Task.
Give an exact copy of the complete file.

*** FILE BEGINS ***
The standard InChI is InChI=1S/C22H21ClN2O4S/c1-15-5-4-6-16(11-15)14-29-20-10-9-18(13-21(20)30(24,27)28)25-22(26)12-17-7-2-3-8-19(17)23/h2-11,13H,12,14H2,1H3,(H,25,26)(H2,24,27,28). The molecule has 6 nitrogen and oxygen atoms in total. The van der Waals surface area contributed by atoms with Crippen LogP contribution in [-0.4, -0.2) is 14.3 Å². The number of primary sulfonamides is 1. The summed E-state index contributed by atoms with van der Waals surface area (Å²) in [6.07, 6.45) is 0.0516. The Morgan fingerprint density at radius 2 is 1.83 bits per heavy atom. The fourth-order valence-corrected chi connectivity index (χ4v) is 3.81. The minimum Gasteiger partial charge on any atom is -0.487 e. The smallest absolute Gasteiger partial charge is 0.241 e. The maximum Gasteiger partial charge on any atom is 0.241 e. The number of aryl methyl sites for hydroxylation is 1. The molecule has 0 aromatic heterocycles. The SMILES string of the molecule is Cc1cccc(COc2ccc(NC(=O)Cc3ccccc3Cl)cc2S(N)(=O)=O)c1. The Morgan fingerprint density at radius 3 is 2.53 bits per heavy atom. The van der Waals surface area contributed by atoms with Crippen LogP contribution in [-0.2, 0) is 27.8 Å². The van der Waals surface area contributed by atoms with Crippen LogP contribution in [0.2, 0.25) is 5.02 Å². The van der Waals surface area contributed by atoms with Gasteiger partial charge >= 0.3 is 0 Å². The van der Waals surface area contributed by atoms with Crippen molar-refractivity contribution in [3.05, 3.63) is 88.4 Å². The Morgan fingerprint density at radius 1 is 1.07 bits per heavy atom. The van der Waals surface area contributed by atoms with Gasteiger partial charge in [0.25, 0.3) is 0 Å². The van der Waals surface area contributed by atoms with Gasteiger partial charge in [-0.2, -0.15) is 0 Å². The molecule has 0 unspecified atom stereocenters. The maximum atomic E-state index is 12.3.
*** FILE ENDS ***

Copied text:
The standard InChI is InChI=1S/C22H21ClN2O4S/c1-15-5-4-6-16(11-15)14-29-20-10-9-18(13-21(20)30(24,27)28)25-22(26)12-17-7-2-3-8-19(17)23/h2-11,13H,12,14H2,1H3,(H,25,26)(H2,24,27,28). The molecule has 6 nitrogen and oxygen atoms in total. The van der Waals surface area contributed by atoms with Crippen LogP contribution in [-0.4, -0.2) is 14.3 Å². The number of primary sulfonamides is 1. The summed E-state index contributed by atoms with van der Waals surface area (Å²) in [6.07, 6.45) is 0.0516. The Morgan fingerprint density at radius 2 is 1.83 bits per heavy atom. The fourth-order valence-corrected chi connectivity index (χ4v) is 3.81. The minimum Gasteiger partial charge on any atom is -0.487 e. The smallest absolute Gasteiger partial charge is 0.241 e. The maximum Gasteiger partial charge on any atom is 0.241 e. The number of aryl methyl sites for hydroxylation is 1. The molecule has 0 aromatic heterocycles. The SMILES string of the molecule is Cc1cccc(COc2ccc(NC(=O)Cc3ccccc3Cl)cc2S(N)(=O)=O)c1. The Morgan fingerprint density at radius 3 is 2.53 bits per heavy atom. The van der Waals surface area contributed by atoms with Crippen LogP contribution in [-0.2, 0) is 27.8 Å². The van der Waals surface area contributed by atoms with Crippen LogP contribution in [0.2, 0.25) is 5.02 Å². The van der Waals surface area contributed by atoms with Gasteiger partial charge >= 0.3 is 0 Å². The van der Waals surface area contributed by atoms with Crippen molar-refractivity contribution in [3.05, 3.63) is 88.4 Å². The Morgan fingerprint density at radius 1 is 1.07 bits per heavy atom. The van der Waals surface area contributed by atoms with Gasteiger partial charge in [0.25, 0.3) is 0 Å². The van der Waals surface area contributed by atoms with Gasteiger partial charge in [-0.2, -0.15) is 0 Å². The molecule has 0 unspecified atom stereocenters. The maximum atomic E-state index is 12.3.